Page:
When Frank O. Mora was offered the position of director of Florida International University's Latin American and Caribbean Center, he accepted immediately.
Mr. Mora, who is 49, had spent the previous four years as U.S. deputy assistant secretary of defense for the Western Hemisphere. His tasks included managing defense relations among countries in the Americas, overseeing the U.S. response to the 2010 earthquake in Haiti, and helping to set up a system to coordinate multinational efforts for future humanitarian disasters. "Sometimes at the Pentagon you feel like a fireman," he says. "I welcome the more pensive, intellectual, deliberate environment" of academe.
The center's mission is to promote the study of Latin America and the Caribbean and to foster research on the region's problems. More than 200 faculty members, from departments across the university, are associated with the center. That interdisciplinary sweep, Mr. Mora says, is crucial: "It's not a self-contained entity—we want to partner with everyone and collaborate."
His new position has brought him back to Miami, where he grew up. He earned a master's degree in inter-American studies and a Ph.D. in international affairs at the University of Miami.
Since beginning work at Florida International, in June, Mr. Mora has presented a strategic plan for the Latin American center, one that focuses on Haiti, Brazil, and a new Andean-studies program.
His experiences as both an academic and a public-sector policy maker shape his outlook on his own research and on the center's mission. Before he worked at the Pentagon, he was a professor of national-security strategy and Latin American studies at the National War College of the National Defense University and an associate professor of international studies at Rhodes College. His jobs in the government and higher education have shown him "what academics can bring to the table and contribute to decision making, and how those in public service can bring perspective to academia."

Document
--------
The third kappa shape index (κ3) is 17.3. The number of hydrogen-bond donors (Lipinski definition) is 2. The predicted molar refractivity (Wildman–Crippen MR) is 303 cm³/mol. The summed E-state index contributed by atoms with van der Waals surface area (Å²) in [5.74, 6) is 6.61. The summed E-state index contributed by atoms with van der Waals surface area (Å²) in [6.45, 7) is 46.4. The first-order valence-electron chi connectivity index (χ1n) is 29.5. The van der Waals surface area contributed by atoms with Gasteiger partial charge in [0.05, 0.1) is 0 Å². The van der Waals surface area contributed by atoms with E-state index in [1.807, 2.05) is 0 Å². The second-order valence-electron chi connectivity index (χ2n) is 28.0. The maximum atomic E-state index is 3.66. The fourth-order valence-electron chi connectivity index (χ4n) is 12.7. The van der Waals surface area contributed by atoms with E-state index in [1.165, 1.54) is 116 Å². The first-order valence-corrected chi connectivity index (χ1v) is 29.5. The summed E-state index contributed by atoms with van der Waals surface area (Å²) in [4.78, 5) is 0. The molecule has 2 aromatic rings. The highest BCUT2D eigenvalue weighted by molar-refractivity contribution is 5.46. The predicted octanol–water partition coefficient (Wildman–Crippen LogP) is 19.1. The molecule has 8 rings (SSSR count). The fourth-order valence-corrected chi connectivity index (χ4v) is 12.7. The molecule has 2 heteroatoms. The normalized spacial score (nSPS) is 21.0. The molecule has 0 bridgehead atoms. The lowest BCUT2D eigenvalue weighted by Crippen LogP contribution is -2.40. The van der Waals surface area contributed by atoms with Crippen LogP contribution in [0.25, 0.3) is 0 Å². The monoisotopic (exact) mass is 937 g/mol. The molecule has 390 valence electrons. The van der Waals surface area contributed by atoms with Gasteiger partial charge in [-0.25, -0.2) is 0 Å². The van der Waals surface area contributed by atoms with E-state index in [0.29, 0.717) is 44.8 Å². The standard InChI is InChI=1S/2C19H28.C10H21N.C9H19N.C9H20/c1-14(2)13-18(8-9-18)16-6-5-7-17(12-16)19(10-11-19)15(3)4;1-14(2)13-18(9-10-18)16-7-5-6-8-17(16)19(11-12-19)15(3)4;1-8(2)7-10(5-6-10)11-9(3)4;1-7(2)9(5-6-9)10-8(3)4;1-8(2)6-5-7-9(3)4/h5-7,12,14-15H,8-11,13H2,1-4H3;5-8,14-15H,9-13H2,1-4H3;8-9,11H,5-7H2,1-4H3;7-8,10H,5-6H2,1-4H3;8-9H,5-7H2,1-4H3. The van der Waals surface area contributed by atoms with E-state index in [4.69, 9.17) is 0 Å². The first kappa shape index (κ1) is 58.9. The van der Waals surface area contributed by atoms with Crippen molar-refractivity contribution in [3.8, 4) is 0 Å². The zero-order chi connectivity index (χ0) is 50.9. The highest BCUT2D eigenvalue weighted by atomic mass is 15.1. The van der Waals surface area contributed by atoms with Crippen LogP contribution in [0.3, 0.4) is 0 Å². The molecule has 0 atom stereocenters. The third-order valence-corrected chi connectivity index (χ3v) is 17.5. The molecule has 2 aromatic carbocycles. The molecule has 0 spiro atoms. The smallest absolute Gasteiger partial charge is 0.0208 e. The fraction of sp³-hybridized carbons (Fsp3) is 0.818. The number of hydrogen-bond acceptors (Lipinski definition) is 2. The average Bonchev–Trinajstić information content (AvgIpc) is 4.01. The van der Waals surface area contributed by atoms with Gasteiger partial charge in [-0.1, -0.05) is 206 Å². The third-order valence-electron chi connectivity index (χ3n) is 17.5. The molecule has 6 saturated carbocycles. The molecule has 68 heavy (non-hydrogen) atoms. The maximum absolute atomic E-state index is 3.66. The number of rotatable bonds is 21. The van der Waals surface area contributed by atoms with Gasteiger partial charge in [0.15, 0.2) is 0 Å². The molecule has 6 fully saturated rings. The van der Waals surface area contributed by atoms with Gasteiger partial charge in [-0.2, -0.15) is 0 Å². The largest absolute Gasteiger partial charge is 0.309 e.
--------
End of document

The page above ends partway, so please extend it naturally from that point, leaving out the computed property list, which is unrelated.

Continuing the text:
His dual background also added to his appeal as a candidate.
In an e-mail, Mark B. Rosenberg, Florida International's president, cited Mr. Mora's "grounded understanding" of Latin America and the Caribbean as "a plus for students and others focused on the region and its complex political and social landscape. He couples academic and real-world insights to his passion for education."
Mr. Rosenberg founded the center in 1979, when he was an assistant professor of political science at the university.
In his new role, Mr. Mora wants to strengthen cooperation between academe, government, and business to achieve practical and policy results in the region. "I'm not trailblazing here," he says, pointing to the government's focus on finding and supporting scholars with expertise in Latin America, Africa, and Asia from the middle of the 20th century onward, as well as to recent examples of its turning to anthropologists to support strategic goals in Afghanistan.
His Defense Department experience in Haiti has shaped his work to bolster the center's Haitian-studies program: "I saw that we could do more from an academic standpoint and maybe a policy standpoint as well."
In November he plans to return to Port-au-Prince for the first time since the immediate aftermath of the earthquake, to take part in a conference on the history of Haitian ethnology that the center is co-sponsoring with the State University of Haiti.
Many in academe and the public sector are not as adept at—or interested in—toggling between the two sectors as Mr. Mora has proved to be. Increasing those connections, in part through his own example, is a high priority: "My job is to explain to academics through my own experience how their own academic work would be enriched by engaging these actors and constituencies. I learned a lot from being in government, and that different perspective has informed my research."
Mr. Mora's government experience may well also have dollars-and-cents benefits. Leading a center focused on Latin America when much of academe, like the government, has turned toward Asia is likely to present financial challenges. "We need to think creatively about funding strains," he says, especially ones that fall outside the traditionally strong government support for security-related research.
"I know where the opportunities are," Mr. Mora says. He mentions, in particular, government interest in environmentally focused programs.
He also challenges the idea that the study of Latin America should, or can, be ignored. "We trade more with the Western Hemisphere than any other part of the world," he says. "We have major investments there, as well as human connections and cultural interdependence. Even if we wanted to run away from Latin America, we couldn't."